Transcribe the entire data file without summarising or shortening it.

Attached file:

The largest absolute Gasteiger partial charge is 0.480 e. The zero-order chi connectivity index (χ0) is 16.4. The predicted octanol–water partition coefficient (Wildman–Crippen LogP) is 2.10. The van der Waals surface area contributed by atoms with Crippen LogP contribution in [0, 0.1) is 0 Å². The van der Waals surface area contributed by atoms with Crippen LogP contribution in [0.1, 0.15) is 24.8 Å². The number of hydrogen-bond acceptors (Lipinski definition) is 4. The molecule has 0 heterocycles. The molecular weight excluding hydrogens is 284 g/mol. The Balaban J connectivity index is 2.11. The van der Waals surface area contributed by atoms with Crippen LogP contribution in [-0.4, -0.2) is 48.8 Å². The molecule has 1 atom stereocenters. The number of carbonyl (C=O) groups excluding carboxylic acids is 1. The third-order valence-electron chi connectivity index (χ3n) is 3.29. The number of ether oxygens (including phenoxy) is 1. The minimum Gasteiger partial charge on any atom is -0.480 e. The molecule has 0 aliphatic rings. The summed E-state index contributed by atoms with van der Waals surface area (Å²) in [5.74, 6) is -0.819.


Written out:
The largest absolute Gasteiger partial charge is 0.480 e. The zero-order chi connectivity index (χ0) is 16.4. The predicted octanol–water partition coefficient (Wildman–Crippen LogP) is 2.10. The van der Waals surface area contributed by atoms with Crippen LogP contribution in [0, 0.1) is 0 Å². The van der Waals surface area contributed by atoms with Crippen LogP contribution in [0.1, 0.15) is 24.8 Å². The number of hydrogen-bond acceptors (Lipinski definition) is 4. The molecule has 0 heterocycles. The molecular weight excluding hydrogens is 284 g/mol. The Balaban J connectivity index is 2.11. The van der Waals surface area contributed by atoms with Crippen LogP contribution in [-0.4, -0.2) is 48.8 Å². The molecule has 1 atom stereocenters. The number of carbonyl (C=O) groups excluding carboxylic acids is 1. The third-order valence-electron chi connectivity index (χ3n) is 3.29. The number of ether oxygens (including phenoxy) is 1. The minimum Gasteiger partial charge on any atom is -0.480 e. The molecule has 0 aliphatic rings. The summed E-state index contributed by atoms with van der Waals surface area (Å²) in [5.74, 6) is -0.819.